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Obey the law to avoid paying fines were the strong sentiments expressed by Senator the Honourable Johnson Smith to the Senate on Friday, May 11.

In closing the debate in the Senate, Senator Johnson Smith argued that Jamaica needs a change to be more discipline on our roads and stated, “….We are encouraging people who want to say the fines are too high, to make that change. In fact, I have three words for them “Obey The Law”. If you obey the law you don’t have to pay any fines. So if you don’t want to pay the fines– obey the law.

The debate which has been ongoing in the Upper House since April 2018 saw amendments to several proposed penalties under the new Road Traffic Bill.
One of the amendments made was to the fine for drivers who travel without being in possession of a driver’s licence. Senator Johnson Smith stated that the initial fine of ten thousand ($10,000) was reduced to two thousand ($2,000) as a compromise recognizing that there would be no longer be a grace period to produce the license to the police.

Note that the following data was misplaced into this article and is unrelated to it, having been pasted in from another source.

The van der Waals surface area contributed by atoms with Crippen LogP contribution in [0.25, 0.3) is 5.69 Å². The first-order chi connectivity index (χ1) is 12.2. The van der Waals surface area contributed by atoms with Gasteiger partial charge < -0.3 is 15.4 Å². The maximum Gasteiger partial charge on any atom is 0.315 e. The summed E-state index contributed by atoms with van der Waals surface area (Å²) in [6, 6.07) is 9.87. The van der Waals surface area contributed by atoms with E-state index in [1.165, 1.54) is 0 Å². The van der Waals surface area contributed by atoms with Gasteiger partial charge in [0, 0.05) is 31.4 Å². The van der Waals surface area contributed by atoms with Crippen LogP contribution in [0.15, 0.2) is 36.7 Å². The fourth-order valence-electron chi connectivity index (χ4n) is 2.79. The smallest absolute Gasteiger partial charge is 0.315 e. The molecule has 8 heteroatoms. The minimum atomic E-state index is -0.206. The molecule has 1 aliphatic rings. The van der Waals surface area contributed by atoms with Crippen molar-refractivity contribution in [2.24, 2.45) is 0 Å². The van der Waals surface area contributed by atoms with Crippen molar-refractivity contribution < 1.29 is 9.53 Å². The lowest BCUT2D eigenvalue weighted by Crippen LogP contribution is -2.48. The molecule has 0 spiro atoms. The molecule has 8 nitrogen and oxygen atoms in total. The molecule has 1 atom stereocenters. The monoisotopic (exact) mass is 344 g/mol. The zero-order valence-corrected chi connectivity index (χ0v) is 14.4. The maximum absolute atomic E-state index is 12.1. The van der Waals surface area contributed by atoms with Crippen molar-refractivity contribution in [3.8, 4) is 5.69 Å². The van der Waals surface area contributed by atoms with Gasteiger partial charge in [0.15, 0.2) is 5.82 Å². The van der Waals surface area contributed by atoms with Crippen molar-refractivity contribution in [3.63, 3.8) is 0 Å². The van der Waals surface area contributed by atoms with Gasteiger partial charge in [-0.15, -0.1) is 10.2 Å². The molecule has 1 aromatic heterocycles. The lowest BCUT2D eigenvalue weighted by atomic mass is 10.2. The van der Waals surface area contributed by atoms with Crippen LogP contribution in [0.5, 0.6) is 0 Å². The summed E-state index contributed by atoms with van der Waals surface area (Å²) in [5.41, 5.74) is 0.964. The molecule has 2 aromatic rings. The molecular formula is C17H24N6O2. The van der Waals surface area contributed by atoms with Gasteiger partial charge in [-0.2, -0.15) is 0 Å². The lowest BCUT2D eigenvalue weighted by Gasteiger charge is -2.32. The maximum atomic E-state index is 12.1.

Additional changes include the increase of the fine for not having a valid certificate of fitness from $10,000 to $15,000, as well as the doubling of fines and points for speeding in school and construction zones. The Act will also now allow for persons to pay for damage to road infrastructure they damage as a result of unsafe road practices. Johnson Smith said this was a great improvement as taxpayers have been paying for the carelessness of others.

Noting that public education on road safety had been ongoing for some time with limited results, the Senator observed that some drivers
apparently refuse to listen. She therefore remarked, “… to those drivers who feel that they can continue to prove that they are the wickedest and the baddest driver on the roads, I close with the old Jamaican adage, that many of us heard growing up “Who don’t hear, shall feel.”

Senator Johnson Smith expressed the hope that the prospects of higher fines along with their more effective enforcement which is also provided for in the Act, will prompt discipline among road users.